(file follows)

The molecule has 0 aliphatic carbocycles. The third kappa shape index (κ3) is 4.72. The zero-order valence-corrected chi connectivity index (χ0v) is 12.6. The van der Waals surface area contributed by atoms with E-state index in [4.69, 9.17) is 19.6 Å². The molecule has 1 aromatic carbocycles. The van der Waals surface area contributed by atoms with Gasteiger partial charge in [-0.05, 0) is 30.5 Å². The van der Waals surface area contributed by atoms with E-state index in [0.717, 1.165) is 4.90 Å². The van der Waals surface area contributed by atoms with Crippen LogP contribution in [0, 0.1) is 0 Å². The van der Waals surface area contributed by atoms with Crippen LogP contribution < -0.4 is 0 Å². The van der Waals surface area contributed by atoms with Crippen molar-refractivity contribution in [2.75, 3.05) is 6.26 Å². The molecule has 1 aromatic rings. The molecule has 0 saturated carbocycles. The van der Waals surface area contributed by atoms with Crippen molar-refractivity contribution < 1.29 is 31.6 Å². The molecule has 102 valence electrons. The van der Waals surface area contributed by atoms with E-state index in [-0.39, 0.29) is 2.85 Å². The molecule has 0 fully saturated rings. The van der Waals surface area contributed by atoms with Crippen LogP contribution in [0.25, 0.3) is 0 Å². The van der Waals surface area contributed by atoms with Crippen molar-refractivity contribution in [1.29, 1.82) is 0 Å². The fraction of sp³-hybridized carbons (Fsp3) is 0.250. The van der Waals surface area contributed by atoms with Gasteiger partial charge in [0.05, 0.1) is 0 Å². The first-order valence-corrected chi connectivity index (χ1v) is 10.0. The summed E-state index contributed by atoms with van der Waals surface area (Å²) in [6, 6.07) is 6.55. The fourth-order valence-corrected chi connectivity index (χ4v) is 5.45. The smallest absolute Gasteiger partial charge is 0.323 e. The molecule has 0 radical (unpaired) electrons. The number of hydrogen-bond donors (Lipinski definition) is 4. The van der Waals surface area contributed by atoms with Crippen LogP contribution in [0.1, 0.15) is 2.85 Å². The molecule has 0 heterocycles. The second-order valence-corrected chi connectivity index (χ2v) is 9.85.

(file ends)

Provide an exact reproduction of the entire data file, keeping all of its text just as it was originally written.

The molecule has 0 aliphatic carbocycles. The third kappa shape index (κ3) is 4.72. The zero-order valence-corrected chi connectivity index (χ0v) is 12.6. The van der Waals surface area contributed by atoms with E-state index in [4.69, 9.17) is 19.6 Å². The molecule has 1 aromatic carbocycles. The van der Waals surface area contributed by atoms with Gasteiger partial charge in [-0.05, 0) is 30.5 Å². The van der Waals surface area contributed by atoms with E-state index in [0.717, 1.165) is 4.90 Å². The van der Waals surface area contributed by atoms with Crippen LogP contribution in [0, 0.1) is 0 Å². The van der Waals surface area contributed by atoms with Crippen LogP contribution < -0.4 is 0 Å². The van der Waals surface area contributed by atoms with Crippen molar-refractivity contribution in [2.75, 3.05) is 6.26 Å². The molecule has 1 aromatic rings. The molecule has 0 saturated carbocycles. The van der Waals surface area contributed by atoms with Crippen molar-refractivity contribution < 1.29 is 31.6 Å². The molecule has 102 valence electrons. The van der Waals surface area contributed by atoms with E-state index in [-0.39, 0.29) is 2.85 Å². The molecule has 0 fully saturated rings. The van der Waals surface area contributed by atoms with Crippen LogP contribution in [0.25, 0.3) is 0 Å². The van der Waals surface area contributed by atoms with Crippen molar-refractivity contribution in [1.29, 1.82) is 0 Å². The fraction of sp³-hybridized carbons (Fsp3) is 0.250. The van der Waals surface area contributed by atoms with Gasteiger partial charge in [0.05, 0.1) is 0 Å². The first-order valence-corrected chi connectivity index (χ1v) is 10.0. The summed E-state index contributed by atoms with van der Waals surface area (Å²) in [6, 6.07) is 6.55. The fourth-order valence-corrected chi connectivity index (χ4v) is 5.45. The smallest absolute Gasteiger partial charge is 0.323 e. The molecule has 0 radical (unpaired) electrons. The number of hydrogen-bond donors (Lipinski definition) is 4. The van der Waals surface area contributed by atoms with Crippen LogP contribution in [0.1, 0.15) is 2.85 Å². The molecule has 0 heterocycles. The second-order valence-corrected chi connectivity index (χ2v) is 9.85.